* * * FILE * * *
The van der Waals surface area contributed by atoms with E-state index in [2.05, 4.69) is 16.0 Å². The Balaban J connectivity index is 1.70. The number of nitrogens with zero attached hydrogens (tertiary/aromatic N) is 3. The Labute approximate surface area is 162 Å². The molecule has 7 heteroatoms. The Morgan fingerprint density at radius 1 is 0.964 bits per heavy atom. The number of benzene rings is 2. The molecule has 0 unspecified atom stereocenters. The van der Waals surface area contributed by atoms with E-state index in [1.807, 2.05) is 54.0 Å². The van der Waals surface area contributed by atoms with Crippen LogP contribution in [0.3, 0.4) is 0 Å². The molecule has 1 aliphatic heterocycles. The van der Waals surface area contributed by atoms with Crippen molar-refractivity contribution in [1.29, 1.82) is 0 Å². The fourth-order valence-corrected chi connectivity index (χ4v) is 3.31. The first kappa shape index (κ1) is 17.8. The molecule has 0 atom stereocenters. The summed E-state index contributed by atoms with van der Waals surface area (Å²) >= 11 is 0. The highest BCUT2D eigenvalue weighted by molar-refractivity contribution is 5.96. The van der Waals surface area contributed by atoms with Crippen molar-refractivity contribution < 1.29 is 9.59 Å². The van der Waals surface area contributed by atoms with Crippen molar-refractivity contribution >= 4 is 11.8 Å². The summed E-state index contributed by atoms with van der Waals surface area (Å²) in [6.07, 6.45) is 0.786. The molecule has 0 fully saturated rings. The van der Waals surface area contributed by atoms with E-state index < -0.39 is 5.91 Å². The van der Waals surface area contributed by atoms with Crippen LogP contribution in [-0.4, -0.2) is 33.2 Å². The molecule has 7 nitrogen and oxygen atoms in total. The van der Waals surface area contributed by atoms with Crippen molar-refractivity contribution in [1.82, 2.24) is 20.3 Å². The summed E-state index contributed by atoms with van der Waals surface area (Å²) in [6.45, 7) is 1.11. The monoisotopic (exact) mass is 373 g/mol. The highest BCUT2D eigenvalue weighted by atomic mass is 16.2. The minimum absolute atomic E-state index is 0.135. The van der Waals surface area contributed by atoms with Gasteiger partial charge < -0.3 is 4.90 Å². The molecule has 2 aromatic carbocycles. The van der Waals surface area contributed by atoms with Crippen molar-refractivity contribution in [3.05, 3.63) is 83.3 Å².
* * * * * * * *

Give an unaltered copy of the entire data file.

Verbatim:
The van der Waals surface area contributed by atoms with E-state index in [2.05, 4.69) is 16.0 Å². The Balaban J connectivity index is 1.70. The number of nitrogens with zero attached hydrogens (tertiary/aromatic N) is 3. The Labute approximate surface area is 162 Å². The molecule has 7 heteroatoms. The Morgan fingerprint density at radius 1 is 0.964 bits per heavy atom. The number of benzene rings is 2. The molecule has 0 unspecified atom stereocenters. The van der Waals surface area contributed by atoms with E-state index in [1.807, 2.05) is 54.0 Å². The van der Waals surface area contributed by atoms with Crippen LogP contribution in [0.3, 0.4) is 0 Å². The molecule has 1 aliphatic heterocycles. The van der Waals surface area contributed by atoms with Crippen molar-refractivity contribution in [1.29, 1.82) is 0 Å². The fourth-order valence-corrected chi connectivity index (χ4v) is 3.31. The first kappa shape index (κ1) is 17.8. The molecule has 0 atom stereocenters. The summed E-state index contributed by atoms with van der Waals surface area (Å²) >= 11 is 0. The highest BCUT2D eigenvalue weighted by molar-refractivity contribution is 5.96. The van der Waals surface area contributed by atoms with Crippen molar-refractivity contribution < 1.29 is 9.59 Å². The van der Waals surface area contributed by atoms with Crippen molar-refractivity contribution >= 4 is 11.8 Å². The summed E-state index contributed by atoms with van der Waals surface area (Å²) in [6.07, 6.45) is 0.786. The molecule has 0 fully saturated rings. The van der Waals surface area contributed by atoms with E-state index < -0.39 is 5.91 Å². The van der Waals surface area contributed by atoms with Crippen LogP contribution in [-0.4, -0.2) is 33.2 Å². The molecule has 7 nitrogen and oxygen atoms in total. The van der Waals surface area contributed by atoms with Crippen molar-refractivity contribution in [1.82, 2.24) is 20.3 Å². The summed E-state index contributed by atoms with van der Waals surface area (Å²) in [6.45, 7) is 1.11. The monoisotopic (exact) mass is 373 g/mol. The highest BCUT2D eigenvalue weighted by atomic mass is 16.2. The minimum absolute atomic E-state index is 0.135. The van der Waals surface area contributed by atoms with Gasteiger partial charge < -0.3 is 4.90 Å². The molecule has 2 aromatic carbocycles. The van der Waals surface area contributed by atoms with Crippen molar-refractivity contribution in [3.05, 3.63) is 83.3 Å².